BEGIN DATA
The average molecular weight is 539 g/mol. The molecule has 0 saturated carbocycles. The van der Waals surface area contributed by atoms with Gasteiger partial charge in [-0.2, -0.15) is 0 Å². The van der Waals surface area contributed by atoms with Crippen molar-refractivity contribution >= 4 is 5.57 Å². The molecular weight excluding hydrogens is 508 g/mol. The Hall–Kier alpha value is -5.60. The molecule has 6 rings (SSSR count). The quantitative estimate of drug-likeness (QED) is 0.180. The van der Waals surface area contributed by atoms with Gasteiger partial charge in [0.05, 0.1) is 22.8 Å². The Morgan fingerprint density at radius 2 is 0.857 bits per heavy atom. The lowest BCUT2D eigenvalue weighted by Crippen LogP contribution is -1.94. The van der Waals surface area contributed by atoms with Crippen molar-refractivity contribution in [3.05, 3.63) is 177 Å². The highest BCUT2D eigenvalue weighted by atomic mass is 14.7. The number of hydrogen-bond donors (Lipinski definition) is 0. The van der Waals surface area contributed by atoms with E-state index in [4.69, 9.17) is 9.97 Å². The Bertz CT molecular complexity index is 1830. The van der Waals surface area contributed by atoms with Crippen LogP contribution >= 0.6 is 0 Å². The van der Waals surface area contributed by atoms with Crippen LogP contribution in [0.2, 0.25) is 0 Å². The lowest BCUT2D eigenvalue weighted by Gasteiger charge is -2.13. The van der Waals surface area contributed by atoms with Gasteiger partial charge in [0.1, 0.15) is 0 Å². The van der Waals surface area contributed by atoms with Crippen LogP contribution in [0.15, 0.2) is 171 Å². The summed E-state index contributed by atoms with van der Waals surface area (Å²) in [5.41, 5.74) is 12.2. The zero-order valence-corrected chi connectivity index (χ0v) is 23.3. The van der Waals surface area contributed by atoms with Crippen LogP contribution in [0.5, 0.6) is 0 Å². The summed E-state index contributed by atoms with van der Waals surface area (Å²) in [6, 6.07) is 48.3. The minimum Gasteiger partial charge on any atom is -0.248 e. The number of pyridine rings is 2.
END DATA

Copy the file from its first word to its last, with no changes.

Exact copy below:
The average molecular weight is 539 g/mol. The molecule has 0 saturated carbocycles. The van der Waals surface area contributed by atoms with Gasteiger partial charge in [-0.2, -0.15) is 0 Å². The van der Waals surface area contributed by atoms with Crippen molar-refractivity contribution >= 4 is 5.57 Å². The molecular weight excluding hydrogens is 508 g/mol. The Hall–Kier alpha value is -5.60. The molecule has 6 rings (SSSR count). The quantitative estimate of drug-likeness (QED) is 0.180. The van der Waals surface area contributed by atoms with Gasteiger partial charge in [0.05, 0.1) is 22.8 Å². The Morgan fingerprint density at radius 2 is 0.857 bits per heavy atom. The lowest BCUT2D eigenvalue weighted by Crippen LogP contribution is -1.94. The van der Waals surface area contributed by atoms with Crippen molar-refractivity contribution in [3.05, 3.63) is 177 Å². The highest BCUT2D eigenvalue weighted by atomic mass is 14.7. The number of hydrogen-bond donors (Lipinski definition) is 0. The van der Waals surface area contributed by atoms with E-state index in [4.69, 9.17) is 9.97 Å². The Bertz CT molecular complexity index is 1830. The van der Waals surface area contributed by atoms with Crippen LogP contribution >= 0.6 is 0 Å². The van der Waals surface area contributed by atoms with Crippen LogP contribution in [0.2, 0.25) is 0 Å². The lowest BCUT2D eigenvalue weighted by Gasteiger charge is -2.13. The van der Waals surface area contributed by atoms with Gasteiger partial charge in [0.1, 0.15) is 0 Å². The van der Waals surface area contributed by atoms with Crippen LogP contribution in [0.15, 0.2) is 171 Å². The summed E-state index contributed by atoms with van der Waals surface area (Å²) in [5.41, 5.74) is 12.2. The zero-order valence-corrected chi connectivity index (χ0v) is 23.3. The van der Waals surface area contributed by atoms with Crippen LogP contribution in [0.5, 0.6) is 0 Å². The summed E-state index contributed by atoms with van der Waals surface area (Å²) in [6, 6.07) is 48.3. The minimum Gasteiger partial charge on any atom is -0.248 e. The number of pyridine rings is 2.